DUBAI (Reuters) - Iran’s supreme leader dismissed the prospect of new negotiations with the West on Tuesday, even as the Tehran government spoke optimistically about the return of foreign companies in “the absence of Trump” and his sanctions.
President-elect Joe Biden’s victory has raised the possibility that the United States could rejoin a deal Iran reached with world powers in 2015, under which sanctions were lifted in return for curbs on Iran’s nuclear programme.
President Donald Trump abandoned the deal in 2018, and Tehran responded by scaling down its compliance.
Biden’s staff says the former vice president aims to restore the deal provided that Iran again abides by it. But diplomats and analysts have also said this was unlikely to happen overnight, as the adversaries would both want additional commitments.
Washington wants Iran to curb missile programmes which are not covered by the nuclear deal, and reduce its interventions in the Middle East. Iran has long said it will not negotiate over missiles, and no talks can begin unless Washington returns to the nuclear agreement and lifts sanctions unconditionally.
In remarks reported by state television on Tuesday, Supreme Leader Ayatollah Ali Khamenei expressed scepticism about the entire project of negotiating with the West.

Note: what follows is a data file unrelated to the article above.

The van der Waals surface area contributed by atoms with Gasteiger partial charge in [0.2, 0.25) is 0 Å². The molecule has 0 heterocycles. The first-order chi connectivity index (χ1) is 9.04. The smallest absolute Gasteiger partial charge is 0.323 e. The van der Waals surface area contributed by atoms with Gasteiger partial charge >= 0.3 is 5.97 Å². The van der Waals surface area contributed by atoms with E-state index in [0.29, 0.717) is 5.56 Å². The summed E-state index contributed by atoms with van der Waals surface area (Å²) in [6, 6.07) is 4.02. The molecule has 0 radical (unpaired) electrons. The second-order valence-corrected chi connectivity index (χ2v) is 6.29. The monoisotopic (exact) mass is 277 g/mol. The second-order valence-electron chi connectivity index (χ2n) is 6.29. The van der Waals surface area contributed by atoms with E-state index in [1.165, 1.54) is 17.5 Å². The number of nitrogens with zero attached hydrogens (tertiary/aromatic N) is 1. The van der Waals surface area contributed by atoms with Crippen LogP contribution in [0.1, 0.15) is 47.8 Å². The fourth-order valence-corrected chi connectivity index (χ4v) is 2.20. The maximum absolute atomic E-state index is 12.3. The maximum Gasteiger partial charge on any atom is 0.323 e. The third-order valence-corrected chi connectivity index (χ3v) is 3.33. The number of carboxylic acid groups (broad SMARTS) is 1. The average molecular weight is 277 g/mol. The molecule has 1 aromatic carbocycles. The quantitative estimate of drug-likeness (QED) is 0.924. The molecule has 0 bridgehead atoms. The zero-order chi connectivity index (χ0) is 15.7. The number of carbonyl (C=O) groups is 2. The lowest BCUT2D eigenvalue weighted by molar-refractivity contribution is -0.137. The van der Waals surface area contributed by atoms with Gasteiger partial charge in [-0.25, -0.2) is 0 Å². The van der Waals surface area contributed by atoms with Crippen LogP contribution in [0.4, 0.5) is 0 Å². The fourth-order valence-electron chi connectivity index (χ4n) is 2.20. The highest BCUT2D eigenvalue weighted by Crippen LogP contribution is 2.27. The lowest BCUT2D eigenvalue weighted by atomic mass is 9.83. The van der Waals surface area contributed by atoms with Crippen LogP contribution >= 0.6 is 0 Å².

“We once tried the path of having the sanctions lifted and negotiated several years, but this got us nowhere,” he said.
“They interfere in regional affairs, they tell us not to intervene. And while Britain and France have nuclear missiles, they tell us not to have missiles. What does it have to do with you? You should first correct yourselves.”
Khamenei has long criticised negotiations with the West. Nevertheless, he gave his ultimate blessing to the nuclear agreement when it was reached.
COMPANIES WILL RETURN, SPOKESMAN SAYS
The U.S. sanctions restored under Trump have since hit Iran’s economy hard, undermining pragmatist President Hassan Rouhani’s argument that opening the country up to the world would improve the quality of life.
Government spokesman Ali Rabiei said on Tuesday that foreign companies were already preparing to return.
“Recently, contacts about opening offices and the presence of foreign companies in Iran have increased,” Rabiei told a news conference that was streamed live on a government website.
“Certainly, with the... lifting of the oppressive sanctions and the absence of Trump, the presence of foreign companies and a willingness to invest in Iran will increase.”
A European diplomat said companies were still wary of a lack of transparency in Iran and that Biden lifting sanctions would not be enough to lure them back.
“There’s just no benefit for a major company to play around in a market with so little financial transparency. No compliance officer is going to sanction such a move.”
Reporting by Dubai newsroom; additional reporting by John Irish in Paris; Editing by Nick Macfie
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